Section 12 - Moscar to Worrall

Section 12 of The Trans-Pennine 100 leave the barn and follows The Sheffield Country Walk towards Worrall, passing Boots Folly.

High above the Strines and Damflask rezzies the route enters Low Bradfield then High Bradfield.

Along another few fields see the route enter Worrall to find the checkpoint at the Village Hall.

  • The Sheffield Country Walk is a 54.5 miles (87 km) walk route that start and finishes from Eckington, on the outskirts of Sheffield, South Yorkshire.
    • This challenging and varied route around the outskirts of the city passes many sites and buildings of archaeological, historical and industrial interest. It follows woodland and riverside paths, crossing undulating farmland and the open gritstone moorlands to the west of the city. It passes through via Eckington, Burbage, Grensoside and Meadowhall, in ten sections of around 8km/5 miles each, linked by public transport.

  • High on the south flanks of the Strines reservoir at a height of 315 metres (1,033 ft), stands Boot's Folly, also known occasionally as Strines Tower or Sugworth Tower. This is a folly constructed in 1927 by Charles Boot who resided at nearby Sugworth Hall. The 45-foot-high (14 m) square tower with castellated top and flagpole was built from leftover stone when the nearby Bents House was constructed. The stone for Bents House had come from the disused Bents Farm, Pears House Farm and Nether Holes Farm, which had been demolished because they were suspected of polluting the waters in the dale. It is thought that Boot's Folly was constructed to provide work for Sugworth Hall's workmen during The Depression. There is also a theory, however, that Boot built the tower so he could see High Bradfield churchyard where his wife, who had died in 1926, aged 56, was buried. Today the interior is bare but it originally had wood panelling and a large furnished room at the top where the Boot family could enjoy the view. There was a spiral staircase to the top, but this was removed some years ago after a cow climbed the stairs and became stuck. The Folly gives fine views of the reservoir and Bradfield Dale.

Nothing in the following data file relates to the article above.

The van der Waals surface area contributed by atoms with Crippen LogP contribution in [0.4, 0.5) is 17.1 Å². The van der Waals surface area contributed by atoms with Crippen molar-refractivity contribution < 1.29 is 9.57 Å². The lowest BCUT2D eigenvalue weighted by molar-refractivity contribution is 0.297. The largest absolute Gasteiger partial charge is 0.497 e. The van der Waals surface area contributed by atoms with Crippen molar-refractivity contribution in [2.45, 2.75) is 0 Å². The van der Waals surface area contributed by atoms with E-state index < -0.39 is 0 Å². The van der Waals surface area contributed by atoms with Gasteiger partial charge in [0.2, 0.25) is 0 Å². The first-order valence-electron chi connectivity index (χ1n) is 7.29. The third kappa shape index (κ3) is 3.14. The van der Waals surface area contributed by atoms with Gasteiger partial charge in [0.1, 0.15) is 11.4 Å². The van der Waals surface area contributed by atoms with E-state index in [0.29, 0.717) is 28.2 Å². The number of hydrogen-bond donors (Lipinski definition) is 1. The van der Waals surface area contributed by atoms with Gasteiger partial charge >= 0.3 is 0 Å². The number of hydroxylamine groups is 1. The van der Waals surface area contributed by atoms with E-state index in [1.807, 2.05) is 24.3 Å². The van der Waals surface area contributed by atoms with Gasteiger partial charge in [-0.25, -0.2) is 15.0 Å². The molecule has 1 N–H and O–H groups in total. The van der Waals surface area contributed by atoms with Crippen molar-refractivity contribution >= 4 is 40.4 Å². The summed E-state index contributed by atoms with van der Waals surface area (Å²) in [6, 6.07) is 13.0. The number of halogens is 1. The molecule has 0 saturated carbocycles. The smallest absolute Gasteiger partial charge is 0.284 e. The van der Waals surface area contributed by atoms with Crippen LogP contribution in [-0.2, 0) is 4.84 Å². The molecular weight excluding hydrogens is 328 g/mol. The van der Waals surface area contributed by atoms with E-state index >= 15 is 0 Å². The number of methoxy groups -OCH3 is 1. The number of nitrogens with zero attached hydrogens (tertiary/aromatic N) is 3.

• Damflask reservoir was built as one of a group of reservoirs in the Bradfield area (the others being Strines, Agden and Dale Dike reservoirs) to supply both fresh drinking water and a guaranteed supply of running water to the population and industries respectively of Sheffield. It was completed in 1896 with the dam walls being constructed from local stone, and its original purpose was primarily as a compensation reservoir to ensure a continuous flow of water to the River Loxley downstream. It takes its name from Damflask village which was washed away in the Great Sheffield flood of 11 March 1864; the village stood near the site of the current dam wall and had a public house (Barrell Inn), corn mill, paper mill, wire mill, blacksmith's shop and a few dwellings. The village was never rebuilt after the flood because plans were already in hand to construct Damflask Reservoir.

  • Low Bradfield was the first populated place to be flooded by the Great Sheffield Flood when the Dale Dyke Dam broke on 11 March 1864. The original dam wall stood almost one mile west of the village. There was only one fatality in the village mainly because word had spread throughout the immediate area that there was a leak in the earth embankment and the community was partly prepared for the tragedy. The only death was a one-day-old infant, the child of a local couple (Mr. and Mrs. Dawson); despite this the village was extensively damaged. Two stone bridges were swept away, as was the corn mill, blacksmith’s shop, schoolroom, schoolmaster's house and a farmhouse.

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